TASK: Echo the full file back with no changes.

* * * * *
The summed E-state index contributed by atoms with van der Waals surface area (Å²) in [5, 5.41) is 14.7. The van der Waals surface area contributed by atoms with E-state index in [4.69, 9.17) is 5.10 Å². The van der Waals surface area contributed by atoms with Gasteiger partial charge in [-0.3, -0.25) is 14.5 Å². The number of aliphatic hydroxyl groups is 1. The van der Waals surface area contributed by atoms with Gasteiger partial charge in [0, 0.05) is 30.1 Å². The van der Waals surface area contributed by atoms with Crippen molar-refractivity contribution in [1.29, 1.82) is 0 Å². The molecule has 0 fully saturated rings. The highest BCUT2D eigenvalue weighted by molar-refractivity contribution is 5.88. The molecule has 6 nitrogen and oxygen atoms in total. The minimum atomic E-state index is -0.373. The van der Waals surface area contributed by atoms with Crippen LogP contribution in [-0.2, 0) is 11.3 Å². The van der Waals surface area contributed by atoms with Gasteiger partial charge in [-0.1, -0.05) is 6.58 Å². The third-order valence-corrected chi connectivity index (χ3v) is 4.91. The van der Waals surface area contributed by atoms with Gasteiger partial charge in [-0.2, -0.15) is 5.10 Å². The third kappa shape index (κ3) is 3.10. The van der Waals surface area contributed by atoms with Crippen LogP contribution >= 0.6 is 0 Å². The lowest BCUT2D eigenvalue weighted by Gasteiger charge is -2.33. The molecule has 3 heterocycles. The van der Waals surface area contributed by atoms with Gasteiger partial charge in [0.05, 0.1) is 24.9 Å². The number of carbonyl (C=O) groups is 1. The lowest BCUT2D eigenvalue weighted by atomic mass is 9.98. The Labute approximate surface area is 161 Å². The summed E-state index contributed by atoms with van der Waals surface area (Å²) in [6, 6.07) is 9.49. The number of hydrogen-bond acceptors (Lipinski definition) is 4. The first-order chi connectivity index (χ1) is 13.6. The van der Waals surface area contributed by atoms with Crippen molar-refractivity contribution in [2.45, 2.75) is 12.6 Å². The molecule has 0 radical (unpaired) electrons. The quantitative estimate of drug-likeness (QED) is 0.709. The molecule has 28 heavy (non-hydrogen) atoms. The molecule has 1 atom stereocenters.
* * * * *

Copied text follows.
The summed E-state index contributed by atoms with van der Waals surface area (Å²) in [5, 5.41) is 14.7. The van der Waals surface area contributed by atoms with E-state index in [4.69, 9.17) is 5.10 Å². The van der Waals surface area contributed by atoms with Gasteiger partial charge in [-0.3, -0.25) is 14.5 Å². The number of aliphatic hydroxyl groups is 1. The van der Waals surface area contributed by atoms with Gasteiger partial charge in [0, 0.05) is 30.1 Å². The van der Waals surface area contributed by atoms with Crippen molar-refractivity contribution in [1.29, 1.82) is 0 Å². The molecule has 0 fully saturated rings. The highest BCUT2D eigenvalue weighted by molar-refractivity contribution is 5.88. The molecule has 6 nitrogen and oxygen atoms in total. The minimum atomic E-state index is -0.373. The van der Waals surface area contributed by atoms with Crippen LogP contribution in [-0.2, 0) is 11.3 Å². The van der Waals surface area contributed by atoms with Gasteiger partial charge in [-0.1, -0.05) is 6.58 Å². The third-order valence-corrected chi connectivity index (χ3v) is 4.91. The van der Waals surface area contributed by atoms with Gasteiger partial charge in [-0.2, -0.15) is 5.10 Å². The third kappa shape index (κ3) is 3.10. The van der Waals surface area contributed by atoms with Crippen LogP contribution >= 0.6 is 0 Å². The lowest BCUT2D eigenvalue weighted by Gasteiger charge is -2.33. The molecule has 3 heterocycles. The van der Waals surface area contributed by atoms with Gasteiger partial charge in [0.05, 0.1) is 24.9 Å². The number of carbonyl (C=O) groups is 1. The lowest BCUT2D eigenvalue weighted by atomic mass is 9.98. The Labute approximate surface area is 161 Å². The summed E-state index contributed by atoms with van der Waals surface area (Å²) in [6, 6.07) is 9.49. The number of hydrogen-bond acceptors (Lipinski definition) is 4. The first-order chi connectivity index (χ1) is 13.6. The van der Waals surface area contributed by atoms with Crippen molar-refractivity contribution in [2.45, 2.75) is 12.6 Å². The molecule has 0 radical (unpaired) electrons. The quantitative estimate of drug-likeness (QED) is 0.709. The molecule has 28 heavy (non-hydrogen) atoms. The molecule has 1 atom stereocenters.